• Geothermal- heat from underground. Only possible where hot rocks are close to the surface, used to drive generators in thermal power stations, free, reneable energy- no real environmental issues. Main disadvantage is cost of drilling down several km to the hot rocks. Very few places where this is an economic option. 
  • Hydroelectricity- uses dams to catch rain. Usually requires flooding a valley by building a large dam, rainwater is caught and allowed through turbines, driving them directly, turbines then drive generators to make electricity. No(ish) pollution, but floodng a valley has a big impact on environment: rotting vegetation releases CO2 and methane, some species will lose their habitat, look unsightly when they dry up. Location in remote valleys to reduce human impact. Immediate respsonse to increases demand, fairly reliable (except in drought), initial costs are high but no fuel and minimal running costs. Water stored in reservoir above turbines using dam, gravity causes water to rush through turbines, generator converts movement into electricity. 
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Comparison of Energy Resources

UK uses lots of electricity and has a increasin demand, need a reliable, affordable and environmentally-friendly source to keep us going- no single sourcecan provide all of these needs, so we need a compromise:

  • Renewable sources struggle to produce same output as conventional power stations
  • all our uranium and over half the coal we burn is currently imported from other countries- dependant on other countries, transport related cost and CO2 emissions.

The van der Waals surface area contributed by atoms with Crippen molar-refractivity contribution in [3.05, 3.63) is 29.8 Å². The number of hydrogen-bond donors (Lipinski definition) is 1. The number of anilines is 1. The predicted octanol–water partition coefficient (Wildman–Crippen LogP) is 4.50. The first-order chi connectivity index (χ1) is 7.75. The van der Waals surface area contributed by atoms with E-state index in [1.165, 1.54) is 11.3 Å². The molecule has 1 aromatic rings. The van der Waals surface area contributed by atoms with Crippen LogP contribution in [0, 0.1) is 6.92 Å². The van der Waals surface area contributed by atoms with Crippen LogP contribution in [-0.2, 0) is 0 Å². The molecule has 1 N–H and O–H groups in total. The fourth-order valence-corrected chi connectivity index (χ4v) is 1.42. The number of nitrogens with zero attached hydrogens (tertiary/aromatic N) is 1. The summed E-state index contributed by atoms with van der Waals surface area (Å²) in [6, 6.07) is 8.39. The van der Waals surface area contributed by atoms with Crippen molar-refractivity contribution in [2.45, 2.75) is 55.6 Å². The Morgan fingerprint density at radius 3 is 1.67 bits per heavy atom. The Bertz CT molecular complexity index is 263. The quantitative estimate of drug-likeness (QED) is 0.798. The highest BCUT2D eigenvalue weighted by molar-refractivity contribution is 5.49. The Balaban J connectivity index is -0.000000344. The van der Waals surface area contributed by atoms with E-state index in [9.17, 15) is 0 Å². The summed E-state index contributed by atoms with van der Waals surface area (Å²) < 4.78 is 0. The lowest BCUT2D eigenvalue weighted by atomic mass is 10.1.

• Supply will run out soon. 
  • Renewable sources are free and won't run out, but some are quite variable. 

Need to consider environmental impact as well as cost:

  • Economics: running costs, set up costs, engineering costs
  • Environmental impact: waste and air pollution, noise pollution, carbon dioxide, dsruption of habitats, visual pollution, leisure disruption, using up resources, other problems (explosions, dams bursting). 
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Generators and the National Grid

  • Create voltage and maybe a current in a conductor by moving a magnet in or near a coil of wire- electromagnetic induction!
  • As you move magnet, magnetic field through the coil chnanges, inducing a voltage and a current flows in the wire (if it is a complete circuit)
  • Generators use EM induction to turn kinetic energy from turbines in power stations into mains electricity.  
  • In a generator a magnet rotates in a coil of wire, as magnet turns, magnetic field in coil cahnges, induces a voltage. which makes a current fllow in the coil. 
  • Bigger voltage and current in the wire= faster you turn the magnet. To move it faster, you need to put more energy in to the turbine, which uses up more of the primary energy source. So the bigger the voltage and current, the more fuel we use up. 
  • Electricity is distributed via the National Grid, a network of pylons and cables that covers the whole of Britain. Enables power to be generated anywhere on the grid, then supplied anywhere else on the grid.  To transmit alot you need high voltage or current, but you lose lots of energy via heat on cables when you use a high current, so its cheaper and better to use a high voltage which is reduced before it gets to our homes, at 230V mains supply voltage.